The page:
December 5, 2021

I, Science

The science magazine of Imperial College

This Peter Atkins' book tells readers they don't have to go to a lab to see chemistry in action, chemistry is all around us ...

What is Chemistry?

Peter Atkins’ new book accompanies the reader into a fascinating tour of chemistry: its core concepts (atoms, ions, molecules, bonds…), its instruments and its numerous applications. Atkins encourages the reader to see the world through the chemist’s eyes. He shows that chemistry is not something secluded in labs (far away from the “real world”), but that it is actually all around us, from the changing colours of autumn leaves to cutting-edge materials, like self-cleaning glass and smart fabrics. Atkins’s mission is to “show that even a little chemistry will add to your daily pleasure”.

Atkins did a good job in using as few formulas as possible and keeping the explanations very concise. A really wide range of topics is briefly discussed in slightly over 100 pages, including how MRIworks, how water is chlorinated and how plastics are formed. The curious reader might use this book as a starting point for exploring someof chemistry’s achievements. The nasty environmental impact of some chemical reactions is also mentioned alongside the hopes for green chemistry and new technologies. The book also shows how chemistry fits at the border between biology and physics, and how all topics have become very interdisciplinary.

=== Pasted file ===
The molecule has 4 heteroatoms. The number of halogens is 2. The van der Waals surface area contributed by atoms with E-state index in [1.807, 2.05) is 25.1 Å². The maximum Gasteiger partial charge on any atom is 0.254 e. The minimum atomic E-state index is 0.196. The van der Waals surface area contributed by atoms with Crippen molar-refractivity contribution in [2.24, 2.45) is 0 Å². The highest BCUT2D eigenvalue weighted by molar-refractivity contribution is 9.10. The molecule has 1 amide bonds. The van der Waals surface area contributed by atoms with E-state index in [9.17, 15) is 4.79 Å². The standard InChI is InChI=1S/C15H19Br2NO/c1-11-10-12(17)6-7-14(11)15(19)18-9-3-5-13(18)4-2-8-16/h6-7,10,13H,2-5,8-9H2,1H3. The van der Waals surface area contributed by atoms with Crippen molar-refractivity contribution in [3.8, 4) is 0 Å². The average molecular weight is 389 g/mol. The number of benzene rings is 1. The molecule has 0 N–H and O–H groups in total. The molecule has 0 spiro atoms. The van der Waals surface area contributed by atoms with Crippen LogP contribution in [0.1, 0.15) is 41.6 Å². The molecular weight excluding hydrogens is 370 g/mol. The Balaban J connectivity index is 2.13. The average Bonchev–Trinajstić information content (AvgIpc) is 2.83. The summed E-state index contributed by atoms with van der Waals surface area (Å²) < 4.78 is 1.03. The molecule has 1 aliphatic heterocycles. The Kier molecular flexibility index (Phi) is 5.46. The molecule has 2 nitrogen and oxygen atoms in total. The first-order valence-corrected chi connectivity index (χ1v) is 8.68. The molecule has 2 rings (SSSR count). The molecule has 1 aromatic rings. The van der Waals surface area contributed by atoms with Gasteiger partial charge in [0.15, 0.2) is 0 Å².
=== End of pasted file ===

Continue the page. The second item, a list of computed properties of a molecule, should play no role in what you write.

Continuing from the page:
Atkins wrote in the preface that his target audience consists of those people that studied chemistry at school, but have only unpleasant memories of it. He hopes to make readers appreciate this subject and relieve chemistry of its bad reputation. On the other hand, I think that this book is a bit too basic for readers with a strong chemistry background and maybe too elaborate for the totally uninitiated.

If you are a bit scared of chemistry but you want to understand more this is the book for you!


IMAGE: Wikicommons